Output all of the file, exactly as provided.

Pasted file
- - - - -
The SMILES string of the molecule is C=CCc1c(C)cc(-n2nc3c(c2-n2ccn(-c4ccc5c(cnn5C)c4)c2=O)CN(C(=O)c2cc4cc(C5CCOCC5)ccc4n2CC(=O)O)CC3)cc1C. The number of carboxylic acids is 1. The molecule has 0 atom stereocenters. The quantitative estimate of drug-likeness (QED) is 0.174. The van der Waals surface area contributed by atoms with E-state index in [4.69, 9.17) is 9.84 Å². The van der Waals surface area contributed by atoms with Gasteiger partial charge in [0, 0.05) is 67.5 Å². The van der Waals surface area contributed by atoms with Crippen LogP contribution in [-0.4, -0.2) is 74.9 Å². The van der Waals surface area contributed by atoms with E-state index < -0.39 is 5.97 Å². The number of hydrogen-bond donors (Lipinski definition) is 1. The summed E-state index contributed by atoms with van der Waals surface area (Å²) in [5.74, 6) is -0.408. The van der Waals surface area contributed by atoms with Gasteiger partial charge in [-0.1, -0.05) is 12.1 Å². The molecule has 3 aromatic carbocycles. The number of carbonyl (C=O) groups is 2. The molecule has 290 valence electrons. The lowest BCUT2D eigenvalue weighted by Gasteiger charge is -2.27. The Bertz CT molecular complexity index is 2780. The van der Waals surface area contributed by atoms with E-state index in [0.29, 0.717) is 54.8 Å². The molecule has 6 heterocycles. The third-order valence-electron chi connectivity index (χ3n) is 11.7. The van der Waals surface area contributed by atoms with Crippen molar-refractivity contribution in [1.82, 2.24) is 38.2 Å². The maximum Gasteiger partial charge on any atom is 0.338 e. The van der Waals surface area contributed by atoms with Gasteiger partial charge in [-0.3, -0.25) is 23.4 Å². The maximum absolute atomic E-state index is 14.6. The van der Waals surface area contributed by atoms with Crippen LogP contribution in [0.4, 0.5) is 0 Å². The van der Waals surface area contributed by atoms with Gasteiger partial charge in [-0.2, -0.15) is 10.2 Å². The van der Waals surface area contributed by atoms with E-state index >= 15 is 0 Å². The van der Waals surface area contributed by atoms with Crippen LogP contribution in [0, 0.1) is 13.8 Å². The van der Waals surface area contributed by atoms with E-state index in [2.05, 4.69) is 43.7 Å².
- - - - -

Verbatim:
The SMILES string of the molecule is C=CCc1c(C)cc(-n2nc3c(c2-n2ccn(-c4ccc5c(cnn5C)c4)c2=O)CN(C(=O)c2cc4cc(C5CCOCC5)ccc4n2CC(=O)O)CC3)cc1C. The number of carboxylic acids is 1. The molecule has 0 atom stereocenters. The quantitative estimate of drug-likeness (QED) is 0.174. The van der Waals surface area contributed by atoms with E-state index in [4.69, 9.17) is 9.84 Å². The van der Waals surface area contributed by atoms with Gasteiger partial charge in [0, 0.05) is 67.5 Å². The van der Waals surface area contributed by atoms with Crippen LogP contribution in [-0.4, -0.2) is 74.9 Å². The van der Waals surface area contributed by atoms with E-state index < -0.39 is 5.97 Å². The number of hydrogen-bond donors (Lipinski definition) is 1. The summed E-state index contributed by atoms with van der Waals surface area (Å²) in [5.74, 6) is -0.408. The van der Waals surface area contributed by atoms with Gasteiger partial charge in [-0.1, -0.05) is 12.1 Å². The molecule has 3 aromatic carbocycles. The number of carbonyl (C=O) groups is 2. The molecule has 290 valence electrons. The lowest BCUT2D eigenvalue weighted by Gasteiger charge is -2.27. The Bertz CT molecular complexity index is 2780. The van der Waals surface area contributed by atoms with E-state index in [0.29, 0.717) is 54.8 Å². The molecule has 6 heterocycles. The third-order valence-electron chi connectivity index (χ3n) is 11.7. The van der Waals surface area contributed by atoms with Crippen molar-refractivity contribution in [1.82, 2.24) is 38.2 Å². The maximum Gasteiger partial charge on any atom is 0.338 e. The van der Waals surface area contributed by atoms with Gasteiger partial charge in [-0.3, -0.25) is 23.4 Å². The maximum absolute atomic E-state index is 14.6. The van der Waals surface area contributed by atoms with Crippen LogP contribution in [0.4, 0.5) is 0 Å². The van der Waals surface area contributed by atoms with Gasteiger partial charge in [-0.2, -0.15) is 10.2 Å². The van der Waals surface area contributed by atoms with E-state index >= 15 is 0 Å². The van der Waals surface area contributed by atoms with Crippen LogP contribution in [0, 0.1) is 13.8 Å². The van der Waals surface area contributed by atoms with E-state index in [2.05, 4.69) is 43.7 Å².